An Interview with David Rodigan
Monday 18th July 2011 | Annalisa
“What I do on stage is not acting, occasionally I may act the fool, I’m very enthusiastic about what I do but it is very real, not acting.”
Tell us who you are and what you are about?
Quite simply I am a Disc Jockey. My music is reggae, that’s the music I have a passion for. My purpose is to share my love of the music and introduce other people to it through my passion for it. I hope that doesn’t sound too grand but I believe when you think something is important and it has a validity, I think it is important to try and share it with people and this music has validity, it has very positive elements within it; we’re talking about conscious reggae music as opposed to thug endorsement, glorification of violence, homophobic type of nonsense which I am not remotely interested in. I am interested in the positive message that reggae has always carried...
Why do you play reggae more than other forms of music?
Well first of all, before anything else, I think what struck me about it was the rhythmic structure. Also, the magnificent voices and the uses of voice; from the spoken word of the DJ’s like Sir Lord Comic, Carl Pichuki and King Stitt, to more recent DJ’s such as Bounty Killer and so on.
As in singing, great singers, too numerous to mention, but the most obvious ones are clearly, the Wailers; Bob Marley, Peter Tosh and Bonny Wailer, The Abyssinians, Bob Andy, Culture....., Dennis sdfihpisfh, obviously Gregory Isaacs.......In more recent times Luciano and sdlkfnsof Riley.
Why is the music so important to me? Because a great deal of the music is about the situations we find ourselves in in everyday life, from oppression, the affairs of the heart, freedom. Reggae music is a reflection of what has happened to a Jamaican society and communities stretching back over 500 years. From the 400 years of enslavement, freedom, then independence from a colonial system in 1962, and further developments.
There are various aspects of the music that reflects the cultural and social world in which the music was born.
Were people surprised to find that you were infact white?
Yeah I’ve had surprise, naturally. Shock yes, without doubt. When I first began broadcasting, 99% of the the listening audience had never seen me they had just heard me on the radio before I had done any live gigs. The majority of them presumed I was a black English person, when they did discover I wasn’t they were obviously shocked and surprised and obviously some people resented it, naturally they would because they felt it was not appropriate for a white man to be playing a black man’s music, we are talking about mid-70’s here.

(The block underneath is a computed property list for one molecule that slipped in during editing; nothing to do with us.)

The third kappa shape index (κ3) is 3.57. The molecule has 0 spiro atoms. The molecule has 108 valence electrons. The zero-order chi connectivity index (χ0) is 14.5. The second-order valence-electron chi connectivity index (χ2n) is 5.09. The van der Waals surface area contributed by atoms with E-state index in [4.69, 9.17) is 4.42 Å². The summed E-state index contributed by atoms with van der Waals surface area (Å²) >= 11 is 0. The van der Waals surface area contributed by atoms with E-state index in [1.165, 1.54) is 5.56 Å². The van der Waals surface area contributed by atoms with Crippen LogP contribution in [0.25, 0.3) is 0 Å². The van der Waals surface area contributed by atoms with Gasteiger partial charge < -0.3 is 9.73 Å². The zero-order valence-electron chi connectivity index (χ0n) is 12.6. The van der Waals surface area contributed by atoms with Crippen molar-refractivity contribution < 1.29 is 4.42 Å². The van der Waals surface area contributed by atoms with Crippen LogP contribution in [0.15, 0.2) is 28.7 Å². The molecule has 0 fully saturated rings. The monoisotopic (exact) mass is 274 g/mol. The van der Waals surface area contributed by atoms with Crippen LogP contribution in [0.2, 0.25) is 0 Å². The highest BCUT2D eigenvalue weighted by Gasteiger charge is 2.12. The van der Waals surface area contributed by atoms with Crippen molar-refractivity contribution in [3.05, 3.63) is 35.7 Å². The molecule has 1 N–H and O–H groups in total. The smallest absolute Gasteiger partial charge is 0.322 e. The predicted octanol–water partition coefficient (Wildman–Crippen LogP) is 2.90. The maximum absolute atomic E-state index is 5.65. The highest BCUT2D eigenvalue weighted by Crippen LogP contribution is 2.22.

But the general comment that was said was that “The shows were very good and that I knew about the music and that I cared about the music”, which I do. The flipside was “Oh, hang on...he’s white!” but it was a bit too late because then what they were going to be doing was practising a form of racism...
Tell us about your latest compilation “David Rodigan’s Dubwise Shower”
It is a reflection upon great Dub instrumentals created in Jamaica and more recent dubs created in Europe and in Jamaica. I wanted to join up the dots between Dubstep and Dub from Jamaica and that was the purpose of the compilation, it was to reflect upon the origins of dub music which has had an unquestionable influence in Dubstep music.
What area of the world do you get excited about playing at?
In terms of the world stage, I would say Germany, Italy, Japan, the American coast and Jamaica.
What item can you not live without on tour?
A novel. Usually a Charles Dickens, Thomas Hardy, asisd Doyle, I like classic novels. I’m currently working my way through an old compilation of Sherlock Holmes stories.
I’ve noticed that in some of your performances you use a Jamaican accent, what is your favourite catchphrase?
I have been very conscious not to attempt to talk in Jamaican when I do public shows because I don't want to appear as though I’m trying to be something I’m not. I am myself, I care about the music, but I don't try to be something that I’m not. I think it is inevitable that there will be the odd occasion when I say things that have a Jamaican lilt, a patois lilt.
I do have a couple of catchphrases that people have identified me with....”Gimme some signal!”, “Action Dino!” is a word for lighter I use in Italy and Italian’s always say to me when they come to my shows.
Do you think being a trained actor helps in your DJ performances/Soundclashes?
Oh yes, I’m sure it did yes.
Do you act in your performances?
What I do on stage is not acting, I mean occasionally I may act the fool, but that is what is required from an entertainer and I always use humour frequently, especially in clashes to lighten the mood. I’m very enthusiastic about what I do but it is very real, not acting.
Can you can recall a ‘special/memorable moment’ that you had with a reggae artist that you would like to share with us?
I would have to say interviewing Alton Ellis was for me one of the most memorable and special moments in my career because I thought that Ellis was the greatest singer that has ever been put on this planet. He is truly awesome, he has never been given the credit that he has rightly deserved in my opinion. He is a very humble, loving, kind man and I learned a lot from him. I was fortunate enough to become a personal friend of his over the years and I felt very privileged. I learned a lot from him and I would say without exception that Alton Ellis was truly is a magical special moment for me to be able to interview him for the first time back in 1981.